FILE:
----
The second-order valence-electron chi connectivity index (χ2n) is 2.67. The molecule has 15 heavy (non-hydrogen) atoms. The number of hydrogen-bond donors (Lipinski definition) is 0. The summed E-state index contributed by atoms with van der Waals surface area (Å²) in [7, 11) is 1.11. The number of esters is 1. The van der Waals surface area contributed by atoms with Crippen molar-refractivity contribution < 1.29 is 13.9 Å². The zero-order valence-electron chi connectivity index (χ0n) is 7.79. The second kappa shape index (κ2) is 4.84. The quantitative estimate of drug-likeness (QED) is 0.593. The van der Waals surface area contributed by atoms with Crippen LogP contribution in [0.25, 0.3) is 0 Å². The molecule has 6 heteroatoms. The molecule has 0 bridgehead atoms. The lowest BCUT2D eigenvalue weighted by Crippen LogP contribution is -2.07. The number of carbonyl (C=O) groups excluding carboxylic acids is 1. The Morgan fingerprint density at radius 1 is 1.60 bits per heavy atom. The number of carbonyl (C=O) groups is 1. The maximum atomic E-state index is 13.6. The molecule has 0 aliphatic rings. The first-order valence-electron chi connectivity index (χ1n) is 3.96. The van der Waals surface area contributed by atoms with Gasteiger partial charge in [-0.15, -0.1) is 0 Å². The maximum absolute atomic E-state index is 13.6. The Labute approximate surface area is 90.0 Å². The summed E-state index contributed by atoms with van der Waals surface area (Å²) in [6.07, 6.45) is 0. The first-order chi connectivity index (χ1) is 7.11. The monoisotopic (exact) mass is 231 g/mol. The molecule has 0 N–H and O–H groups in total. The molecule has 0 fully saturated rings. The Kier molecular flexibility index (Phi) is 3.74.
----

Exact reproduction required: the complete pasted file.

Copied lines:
The second-order valence-electron chi connectivity index (χ2n) is 2.67. The molecule has 15 heavy (non-hydrogen) atoms. The number of hydrogen-bond donors (Lipinski definition) is 0. The summed E-state index contributed by atoms with van der Waals surface area (Å²) in [7, 11) is 1.11. The number of esters is 1. The van der Waals surface area contributed by atoms with Crippen molar-refractivity contribution < 1.29 is 13.9 Å². The zero-order valence-electron chi connectivity index (χ0n) is 7.79. The second kappa shape index (κ2) is 4.84. The quantitative estimate of drug-likeness (QED) is 0.593. The van der Waals surface area contributed by atoms with Crippen LogP contribution in [0.25, 0.3) is 0 Å². The molecule has 6 heteroatoms. The molecule has 0 bridgehead atoms. The lowest BCUT2D eigenvalue weighted by Crippen LogP contribution is -2.07. The number of carbonyl (C=O) groups excluding carboxylic acids is 1. The Morgan fingerprint density at radius 1 is 1.60 bits per heavy atom. The number of carbonyl (C=O) groups is 1. The maximum atomic E-state index is 13.6. The molecule has 0 aliphatic rings. The first-order valence-electron chi connectivity index (χ1n) is 3.96. The van der Waals surface area contributed by atoms with Gasteiger partial charge in [-0.15, -0.1) is 0 Å². The maximum absolute atomic E-state index is 13.6. The Labute approximate surface area is 90.0 Å². The summed E-state index contributed by atoms with van der Waals surface area (Å²) in [6.07, 6.45) is 0. The first-order chi connectivity index (χ1) is 7.11. The monoisotopic (exact) mass is 231 g/mol. The molecule has 0 N–H and O–H groups in total. The molecule has 0 fully saturated rings. The Kier molecular flexibility index (Phi) is 3.74.